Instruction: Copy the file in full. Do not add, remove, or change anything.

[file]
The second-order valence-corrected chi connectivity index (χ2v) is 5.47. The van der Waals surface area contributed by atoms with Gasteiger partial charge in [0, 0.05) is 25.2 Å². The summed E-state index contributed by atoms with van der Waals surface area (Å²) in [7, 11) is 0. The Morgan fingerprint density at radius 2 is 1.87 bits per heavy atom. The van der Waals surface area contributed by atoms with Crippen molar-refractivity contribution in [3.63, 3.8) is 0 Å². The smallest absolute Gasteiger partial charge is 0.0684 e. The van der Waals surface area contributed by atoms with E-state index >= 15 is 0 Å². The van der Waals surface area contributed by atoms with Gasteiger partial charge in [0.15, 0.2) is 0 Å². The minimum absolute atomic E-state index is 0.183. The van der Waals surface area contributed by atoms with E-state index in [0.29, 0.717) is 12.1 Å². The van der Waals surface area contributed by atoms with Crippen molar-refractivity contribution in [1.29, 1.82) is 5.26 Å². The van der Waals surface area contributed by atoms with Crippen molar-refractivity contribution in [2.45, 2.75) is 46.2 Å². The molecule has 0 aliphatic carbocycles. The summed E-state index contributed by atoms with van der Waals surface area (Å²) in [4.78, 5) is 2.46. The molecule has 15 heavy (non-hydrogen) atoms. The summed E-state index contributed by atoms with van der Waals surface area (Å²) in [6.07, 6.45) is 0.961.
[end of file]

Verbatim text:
The second-order valence-corrected chi connectivity index (χ2v) is 5.47. The van der Waals surface area contributed by atoms with Gasteiger partial charge in [0, 0.05) is 25.2 Å². The summed E-state index contributed by atoms with van der Waals surface area (Å²) in [7, 11) is 0. The Morgan fingerprint density at radius 2 is 1.87 bits per heavy atom. The van der Waals surface area contributed by atoms with Crippen molar-refractivity contribution in [3.63, 3.8) is 0 Å². The smallest absolute Gasteiger partial charge is 0.0684 e. The van der Waals surface area contributed by atoms with E-state index >= 15 is 0 Å². The van der Waals surface area contributed by atoms with Gasteiger partial charge in [0.15, 0.2) is 0 Å². The minimum absolute atomic E-state index is 0.183. The van der Waals surface area contributed by atoms with E-state index in [0.29, 0.717) is 12.1 Å². The van der Waals surface area contributed by atoms with Crippen molar-refractivity contribution in [1.29, 1.82) is 5.26 Å². The van der Waals surface area contributed by atoms with Crippen molar-refractivity contribution in [2.45, 2.75) is 46.2 Å². The molecule has 0 aliphatic carbocycles. The summed E-state index contributed by atoms with van der Waals surface area (Å²) in [4.78, 5) is 2.46. The molecule has 15 heavy (non-hydrogen) atoms. The summed E-state index contributed by atoms with van der Waals surface area (Å²) in [6.07, 6.45) is 0.961.